except(f, k) { f(k) }

[Edit: I'm being a little disingenuous. I understand that reset/shift is simpler than the mechanisms needed to get my proposal working. But I also don't think you'd encounter many people who consider re-resumable exceptions mind-bending in the same way that they consider delimited continuations mind-bending.]

### I wonder what I did

When implementing exception handling for my language I also took a glance at reset/shift. I didn't really understand all of it, that came later, and didn't have a stack, so wanted something simpler, so the thing I did was introduce two operators.

Described really trivially -I actually might have done something more complex,- it just has two rules:

R f = f S (remember the current context in S)

S x = x (but also, whenever S evaluates it replaces the original R f term)


An example:

1 + R (\s -> 1 + s 3) = 1 + (\s -> 1 + s 3) S = 1 + (1 + S 3) = 1 + 3 = 4


Anyone any idea where this falls in the whole debate?

### Leaking shift

So basically you got rid of shift as a special form and pass it to reset's parameter as a value. What happens then when the value escapes from the evaluation context of R? For example, what does (R id) evaluate to?

[Edit: It occurs to me now that maybe you're also passing in a different version of S to each R call? So this is a mechanism for you to name prompts? That seems reasonable, but I think my complaint about this setup as an API still applies.]

### No idea, it never happens (I hacked it)

The compiler makes sure that try/catch and throw blocks are compiled correctly; uh, I hope. Basically, a try/catch block is replaced with a somewhat difficult term involving R and passing around exception handlers correctly. Your example won't occur translating well-formed try/catch blocks, but yes, it would evaluate to what you would expect:

R id = id S = S S = S


Since, in my runtime, S refers to the old context (a thunk expecting a value), the result would be non-sensical: a thunk referring a combinator S which would refer into that thunk again and when applied to something would overwrite the thunk's value S.

(Btw, the compilation/evaluation should make sure that S cannot escape an R f which introduced it. Basically the R is the try/catch block and S is used whenever something is thrown. I omitted the exception handlers above for brevity. In case of an exception, the translation makes sure that S is applied to g x where g is an exception handler an x the value being thrown. If no exceptions are thrown, S will never be applied and just a value is returned - and therefore, since S is never handled explicitly, it is 'lost'.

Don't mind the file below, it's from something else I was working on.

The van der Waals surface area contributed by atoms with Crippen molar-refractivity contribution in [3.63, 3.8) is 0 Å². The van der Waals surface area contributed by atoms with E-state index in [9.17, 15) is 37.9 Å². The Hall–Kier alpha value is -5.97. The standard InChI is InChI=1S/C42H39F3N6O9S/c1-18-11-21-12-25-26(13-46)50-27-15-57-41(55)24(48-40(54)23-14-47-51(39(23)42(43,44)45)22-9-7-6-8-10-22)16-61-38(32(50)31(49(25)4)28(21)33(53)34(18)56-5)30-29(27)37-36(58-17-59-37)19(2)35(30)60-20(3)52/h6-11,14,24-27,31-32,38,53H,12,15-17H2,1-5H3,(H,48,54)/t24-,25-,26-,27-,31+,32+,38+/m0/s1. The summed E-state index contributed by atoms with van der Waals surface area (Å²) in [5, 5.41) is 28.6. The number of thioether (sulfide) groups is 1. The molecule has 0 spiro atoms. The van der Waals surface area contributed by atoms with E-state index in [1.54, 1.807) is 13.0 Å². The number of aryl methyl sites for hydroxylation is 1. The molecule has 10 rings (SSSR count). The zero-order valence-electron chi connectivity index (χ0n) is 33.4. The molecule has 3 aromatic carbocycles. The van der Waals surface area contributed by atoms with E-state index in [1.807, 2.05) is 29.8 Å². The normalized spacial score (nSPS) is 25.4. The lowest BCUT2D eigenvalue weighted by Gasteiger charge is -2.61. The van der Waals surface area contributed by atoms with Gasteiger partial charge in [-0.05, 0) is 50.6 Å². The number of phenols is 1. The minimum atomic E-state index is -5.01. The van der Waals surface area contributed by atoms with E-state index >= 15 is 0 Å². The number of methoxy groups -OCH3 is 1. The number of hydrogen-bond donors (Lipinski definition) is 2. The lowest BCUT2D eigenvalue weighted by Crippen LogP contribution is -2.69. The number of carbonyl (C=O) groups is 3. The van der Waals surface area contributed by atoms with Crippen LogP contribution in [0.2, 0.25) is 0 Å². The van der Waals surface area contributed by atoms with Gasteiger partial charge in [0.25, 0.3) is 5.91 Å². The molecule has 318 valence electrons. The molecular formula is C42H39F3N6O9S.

At least, I hope it works that way, debugging compiled/evaluated terms showed no errors so far. But I hacked it in a 'let's see if this works' mood a long time ago, don't even remember what I did exactly, I should check it once again.)

[ I usually just glance at some papers for inspiration, try to 'dumb it down,' and then puzzle something together which should work in my setting, which is a combinator evaluator. Just wondering whether it is a known approach.
It might leak, or do something unexpected, not sure about curried values and such. ]

[ Hmm, I convinced myself that the current translation leaks in corner cases, returned curried functions. Fortunately, it seems to be solvable with a slightly different translation. ]

### Yes, each R introduces an S

Yes, each R introduces an S in which the 'current context' is stored; i.e., the thunk which expects the value of the evaluation of some R f. You can also see that as that S saves the 'term' which must be replaced.

I could also write the example with indexed curly braces and S, where S_i x will replace the term enclosed with the similarly tagged curly braces, to make everything explicit.

R f = {_j f S_j }_j    (j is chosen uniquely)
{_j .. S_j x .. }_j = x       (when evaluated it replaces the whole term enclosed between {_j and }_j)